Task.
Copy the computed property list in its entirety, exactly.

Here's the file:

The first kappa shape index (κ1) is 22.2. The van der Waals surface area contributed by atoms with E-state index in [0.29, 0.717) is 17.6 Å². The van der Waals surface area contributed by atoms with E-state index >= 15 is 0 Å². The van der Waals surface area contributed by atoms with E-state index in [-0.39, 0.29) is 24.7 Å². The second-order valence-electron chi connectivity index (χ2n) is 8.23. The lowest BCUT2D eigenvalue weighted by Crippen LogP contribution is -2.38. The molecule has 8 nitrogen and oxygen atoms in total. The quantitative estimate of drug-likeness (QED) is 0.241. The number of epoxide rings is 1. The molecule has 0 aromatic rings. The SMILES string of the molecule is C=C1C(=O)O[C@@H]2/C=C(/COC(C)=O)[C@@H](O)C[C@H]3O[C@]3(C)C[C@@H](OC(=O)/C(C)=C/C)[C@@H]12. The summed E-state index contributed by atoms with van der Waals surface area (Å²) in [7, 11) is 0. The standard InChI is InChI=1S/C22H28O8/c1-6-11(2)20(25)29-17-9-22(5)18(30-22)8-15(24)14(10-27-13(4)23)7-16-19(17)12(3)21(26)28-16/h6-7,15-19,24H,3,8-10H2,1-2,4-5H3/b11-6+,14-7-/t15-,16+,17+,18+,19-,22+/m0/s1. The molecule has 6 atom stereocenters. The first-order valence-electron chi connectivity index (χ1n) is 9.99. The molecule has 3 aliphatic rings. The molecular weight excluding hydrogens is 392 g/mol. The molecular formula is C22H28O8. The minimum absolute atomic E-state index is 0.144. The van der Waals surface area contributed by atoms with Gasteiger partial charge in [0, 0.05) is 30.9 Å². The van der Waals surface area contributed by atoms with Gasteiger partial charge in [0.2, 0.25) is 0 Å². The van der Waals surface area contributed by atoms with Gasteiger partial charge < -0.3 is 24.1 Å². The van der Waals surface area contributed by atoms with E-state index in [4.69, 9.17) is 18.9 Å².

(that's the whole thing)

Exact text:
The first kappa shape index (κ1) is 22.2. The van der Waals surface area contributed by atoms with E-state index in [0.29, 0.717) is 17.6 Å². The van der Waals surface area contributed by atoms with E-state index >= 15 is 0 Å². The van der Waals surface area contributed by atoms with E-state index in [-0.39, 0.29) is 24.7 Å². The second-order valence-electron chi connectivity index (χ2n) is 8.23. The lowest BCUT2D eigenvalue weighted by Crippen LogP contribution is -2.38. The molecule has 8 nitrogen and oxygen atoms in total. The quantitative estimate of drug-likeness (QED) is 0.241. The number of epoxide rings is 1. The molecule has 0 aromatic rings. The SMILES string of the molecule is C=C1C(=O)O[C@@H]2/C=C(/COC(C)=O)[C@@H](O)C[C@H]3O[C@]3(C)C[C@@H](OC(=O)/C(C)=C/C)[C@@H]12. The summed E-state index contributed by atoms with van der Waals surface area (Å²) in [7, 11) is 0. The standard InChI is InChI=1S/C22H28O8/c1-6-11(2)20(25)29-17-9-22(5)18(30-22)8-15(24)14(10-27-13(4)23)7-16-19(17)12(3)21(26)28-16/h6-7,15-19,24H,3,8-10H2,1-2,4-5H3/b11-6+,14-7-/t15-,16+,17+,18+,19-,22+/m0/s1. The molecule has 6 atom stereocenters. The first-order valence-electron chi connectivity index (χ1n) is 9.99. The molecule has 3 aliphatic rings. The molecular weight excluding hydrogens is 392 g/mol. The molecular formula is C22H28O8. The minimum absolute atomic E-state index is 0.144. The van der Waals surface area contributed by atoms with Gasteiger partial charge in [0, 0.05) is 30.9 Å². The van der Waals surface area contributed by atoms with Gasteiger partial charge in [0.2, 0.25) is 0 Å². The van der Waals surface area contributed by atoms with Gasteiger partial charge < -0.3 is 24.1 Å². The van der Waals surface area contributed by atoms with E-state index in [4.69, 9.17) is 18.9 Å².